The Cloudspotter’s Guide by Gavin Pretor-Pinney

Other Nature Art Forms

California’s Wild Edge by Tom Killion and Gary Snyder. A beautiful collection of landscape prints, poems, and history of California’s coast.

Also by Gary Snyder and Tom Killion:  The High Sierra of California

Planet Ocean, Dancing to the Fossil Record by Ray Troll. Beautiful illustrations and stories about paleontology and fossils. A fun read and amazing pastel art work.

The Hidden Life of Trees by Peter Wohlleben

Frontiers of Enchantment: An Artist’s Adventures in Africa

Best Art Technique and Sketching Books for Nature Journalers

Rosalie Haizlett’s new book: Watercolor in Nature (coming November 2)

Cyclopedia Anatomicae: More Than 1,500 Illustrations of the Human and Animal Figure for the Artist

Animal Anatomy for Artists by Eliot Goldfinger

Drawing on the Right Side of the Brain

Dibujar la Naturaleza by Juan M. Varela Simó. One of the best books about nature sketching in Spanish. Many examples of nature journal type approaches.

Alaskan Field Sketches by William D Berry

Art Forms in Nature by Ernst Haeckel

Making Comics by Scott McCloud

Understanding Comics by Scott McCloud

Comics and Sequential Art by Will Eisner

The Sketchnote Handbook by Mike Rohde

The Restless Kingdom: An Exploration of Animal Movement

Drawing Ideas by Mark Baskinger and William Bardel

Artist’s Sketchbook by Cathy Johnson

The Sierra Club Guide to Painting in Nature by Cathy Johnson

Painting Nature’s Details in Watercolor by Cathy Johnson

Botanical Drawing in Color by Wendy Hollender

The Complete Book of Textures for Artists by Steven Pearce, Denise J. Howard, and Mia Tavonatti

Urban Watercolor Sketching by Felix Scheinberger

Drawing Birds by John Busby

The Field Guide to Drawing & Sketching Animals by Tim Pond

The Weatherly Guide to Drawing Animals

How to Draw Animals, Jack Hamm

The Art of Animal Drawing by Ken Hultgren

Bird Anatomy for Artists by Natalia Balo

Capturing the Essence Techniques for Bird Artists by William T. Cooper

Art of Field Sketching by Clare Walker Leslie

Sketching in Nature by Cathy Johnson

Drawing and Painting from Nature by Cathy Johnson

Educational Coloring Books (which you can also use for line work inspiration)

The Botany Coloring Book

The Marine Biology Coloring Book by Thomas M. Niesen

A Field Guide to Butterflies Coloring Book by Roger Tory Peterson et al

National Parks Coloring Book by Peter F. Copeland

State Birds and Flowers Coloring Book by Annika Bernhard

Mindset and Motivation

Mindset by Carol Dweck

Thinking, Fast and Slow by Daniel Kahneman

The Last Child in the Woods by Richard Louv

Nature Poetry

The Home Place by Dr J Drew Lanham

Black Nature: Four Centuries of African American Nature Poetry

Devotions by Mary Oliver

Please add your own best books for nature journaling to the comments below!  Happy Reading!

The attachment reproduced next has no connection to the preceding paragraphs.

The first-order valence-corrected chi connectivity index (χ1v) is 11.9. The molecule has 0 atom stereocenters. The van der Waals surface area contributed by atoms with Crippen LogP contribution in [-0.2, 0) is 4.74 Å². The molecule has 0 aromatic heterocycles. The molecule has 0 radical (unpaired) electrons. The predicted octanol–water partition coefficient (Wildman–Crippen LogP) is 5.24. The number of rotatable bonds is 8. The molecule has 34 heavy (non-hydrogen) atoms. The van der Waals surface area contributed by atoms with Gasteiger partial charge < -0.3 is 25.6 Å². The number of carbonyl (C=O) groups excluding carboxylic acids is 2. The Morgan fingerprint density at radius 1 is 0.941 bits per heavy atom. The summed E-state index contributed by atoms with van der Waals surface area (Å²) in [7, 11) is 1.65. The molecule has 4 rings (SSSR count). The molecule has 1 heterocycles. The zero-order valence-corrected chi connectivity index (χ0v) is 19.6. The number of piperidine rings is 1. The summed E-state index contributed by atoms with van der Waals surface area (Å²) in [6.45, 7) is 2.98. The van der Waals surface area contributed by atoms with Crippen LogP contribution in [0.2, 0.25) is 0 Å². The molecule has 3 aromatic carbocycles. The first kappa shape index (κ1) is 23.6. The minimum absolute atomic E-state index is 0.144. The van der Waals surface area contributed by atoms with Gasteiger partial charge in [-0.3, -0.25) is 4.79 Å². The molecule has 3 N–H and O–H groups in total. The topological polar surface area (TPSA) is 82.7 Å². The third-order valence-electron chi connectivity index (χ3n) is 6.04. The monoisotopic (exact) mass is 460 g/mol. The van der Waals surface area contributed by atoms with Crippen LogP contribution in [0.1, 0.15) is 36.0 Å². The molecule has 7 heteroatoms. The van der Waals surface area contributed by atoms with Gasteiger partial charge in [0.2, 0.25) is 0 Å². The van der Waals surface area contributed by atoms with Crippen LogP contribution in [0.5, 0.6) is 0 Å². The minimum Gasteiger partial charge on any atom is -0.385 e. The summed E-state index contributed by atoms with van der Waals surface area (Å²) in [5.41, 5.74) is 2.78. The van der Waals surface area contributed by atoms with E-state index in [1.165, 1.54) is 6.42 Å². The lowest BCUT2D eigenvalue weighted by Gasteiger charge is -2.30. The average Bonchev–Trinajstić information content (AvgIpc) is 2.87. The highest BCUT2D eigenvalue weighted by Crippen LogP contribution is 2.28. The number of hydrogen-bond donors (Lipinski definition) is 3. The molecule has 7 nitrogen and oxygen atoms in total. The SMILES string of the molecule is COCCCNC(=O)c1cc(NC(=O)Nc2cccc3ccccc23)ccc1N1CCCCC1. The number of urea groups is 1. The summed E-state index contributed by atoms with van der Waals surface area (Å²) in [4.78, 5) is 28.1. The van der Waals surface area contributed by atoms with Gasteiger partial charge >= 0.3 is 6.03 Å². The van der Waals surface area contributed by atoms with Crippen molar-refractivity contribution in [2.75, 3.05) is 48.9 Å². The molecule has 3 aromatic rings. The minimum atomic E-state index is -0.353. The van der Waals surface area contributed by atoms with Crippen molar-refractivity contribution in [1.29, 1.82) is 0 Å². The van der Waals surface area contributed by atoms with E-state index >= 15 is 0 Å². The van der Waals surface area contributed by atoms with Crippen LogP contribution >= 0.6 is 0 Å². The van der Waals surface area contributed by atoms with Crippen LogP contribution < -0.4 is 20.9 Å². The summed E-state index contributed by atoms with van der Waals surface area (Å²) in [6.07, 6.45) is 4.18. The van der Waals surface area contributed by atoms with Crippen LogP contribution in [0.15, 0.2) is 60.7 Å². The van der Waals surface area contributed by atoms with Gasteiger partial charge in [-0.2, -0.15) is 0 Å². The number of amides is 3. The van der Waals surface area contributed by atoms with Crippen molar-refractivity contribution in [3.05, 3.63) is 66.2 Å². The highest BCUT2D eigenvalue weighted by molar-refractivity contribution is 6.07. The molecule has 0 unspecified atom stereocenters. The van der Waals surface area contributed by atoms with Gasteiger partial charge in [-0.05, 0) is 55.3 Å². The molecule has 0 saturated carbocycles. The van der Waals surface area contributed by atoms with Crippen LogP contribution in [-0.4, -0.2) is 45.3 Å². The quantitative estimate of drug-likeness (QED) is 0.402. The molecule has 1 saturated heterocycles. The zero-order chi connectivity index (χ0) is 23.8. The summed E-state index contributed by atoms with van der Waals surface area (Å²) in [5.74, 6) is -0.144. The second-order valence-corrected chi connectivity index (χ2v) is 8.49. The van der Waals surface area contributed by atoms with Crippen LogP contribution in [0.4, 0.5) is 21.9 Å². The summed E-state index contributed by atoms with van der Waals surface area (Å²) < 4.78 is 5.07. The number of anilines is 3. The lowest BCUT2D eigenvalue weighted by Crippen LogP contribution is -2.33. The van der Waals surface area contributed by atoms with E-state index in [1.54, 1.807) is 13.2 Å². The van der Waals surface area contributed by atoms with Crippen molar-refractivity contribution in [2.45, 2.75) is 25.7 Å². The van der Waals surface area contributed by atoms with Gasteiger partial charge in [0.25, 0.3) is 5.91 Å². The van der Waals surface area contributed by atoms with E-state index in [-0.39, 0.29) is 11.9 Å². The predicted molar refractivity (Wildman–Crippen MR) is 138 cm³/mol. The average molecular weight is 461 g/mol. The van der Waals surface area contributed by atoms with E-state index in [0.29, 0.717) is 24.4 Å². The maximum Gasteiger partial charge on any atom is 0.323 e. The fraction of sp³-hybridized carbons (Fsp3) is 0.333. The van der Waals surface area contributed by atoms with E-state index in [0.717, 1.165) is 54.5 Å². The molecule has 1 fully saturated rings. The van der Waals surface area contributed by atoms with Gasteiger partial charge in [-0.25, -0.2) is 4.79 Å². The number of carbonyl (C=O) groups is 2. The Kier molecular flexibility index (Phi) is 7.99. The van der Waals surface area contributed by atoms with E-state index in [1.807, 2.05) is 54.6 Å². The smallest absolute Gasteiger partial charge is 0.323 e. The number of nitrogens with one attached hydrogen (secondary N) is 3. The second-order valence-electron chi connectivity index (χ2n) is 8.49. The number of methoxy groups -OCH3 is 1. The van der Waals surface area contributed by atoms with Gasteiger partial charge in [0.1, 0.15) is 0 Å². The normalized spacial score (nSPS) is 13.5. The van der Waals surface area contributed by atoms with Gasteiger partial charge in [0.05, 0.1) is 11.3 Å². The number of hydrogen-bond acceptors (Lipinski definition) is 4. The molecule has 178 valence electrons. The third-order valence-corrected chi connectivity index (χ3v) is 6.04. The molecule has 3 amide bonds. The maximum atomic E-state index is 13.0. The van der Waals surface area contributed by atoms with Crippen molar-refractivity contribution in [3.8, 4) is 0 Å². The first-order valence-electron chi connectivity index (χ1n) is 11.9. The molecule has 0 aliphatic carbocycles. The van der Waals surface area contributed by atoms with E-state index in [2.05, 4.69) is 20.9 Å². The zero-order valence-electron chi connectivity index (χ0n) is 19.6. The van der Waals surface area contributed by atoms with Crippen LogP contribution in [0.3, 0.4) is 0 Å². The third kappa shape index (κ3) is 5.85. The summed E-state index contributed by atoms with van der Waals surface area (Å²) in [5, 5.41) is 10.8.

How to Draw Old Trees

Right now, I’m going to show you how to draw old trees. Do you remember seeing this tree in my last nature journal in the rain video? Drawing old trees is fun. Especially if you use the crazy ink technique I am about to show you…

How to Draw Old Trees

  • First, find a charismatic old tree that you like.
  • Second, make sure there is a spot the is comfortable to sit. Ideally, find a spot in the shade so your eyes don’t get blasted.
  • Third, choose a drawing approach. I used the stick drawing dip pen technique.
  • Next, give yourself a reasonable goal and stick to it.
  • Take a snack break and walk around to stretch your legs.
  • Push through any self doubt that comes up and stick to your plan.
  • Review your work objectively at the end and remember that quantity is more important than quality.

The stick technique for drawing old trees

Want to try a fun new way of drawing? I did this because I wanted to draw the tree using a stick from the very same tree! This is also probably one of the cheapest art supplies you will ever get. All you need is a container of black ink. I used this sumi ink.

  • First find and carve a stick. I like them if they are not fully dead and about as thick as a pencil. Then I carve a point that is somewhere between a spatula tip and a pencil tip.
  • Second, make sure you have a rag to wipe off the excess ink. This can be a messy process.
  • Lastly, start dipping your pen in the ink and drawing!
  • Try experimenting with different amounts of ink on the stick and using different edges of the piece to make different marks.
Feeling too nervous about this method of drawing trees?

If you are feeling too nervous about this imprecise method in your nature journal then that is probably a good sign that this technique is good for you. Many of us have perfectionist tendencies and hesitancy around mark making that inhibit our art. This manifests itself in drawing less, it also manifests itself in tentative brushstrokes and lines. By practicing with a tool that gives you less control you can train yourself against these negative tendencies. For more work on your mindset check out this post.

Want more nature journaling ideas for old trees?

Above you can see the other video I did on how to nature journal old trees. It was a different tree, a much colder day and I showed you several approaches. In this video I use more of a traditional nature journaling approach including watercolor, zoom in zoom out and more.

Just getting started with nature journaling?

Need more tips? If so, check out this post. It will walk you through how to nature journal in 10 steps.

Need help choosing nature journaling supplies? Check out Nature Journaling Supplies: What You Need and What You Do Not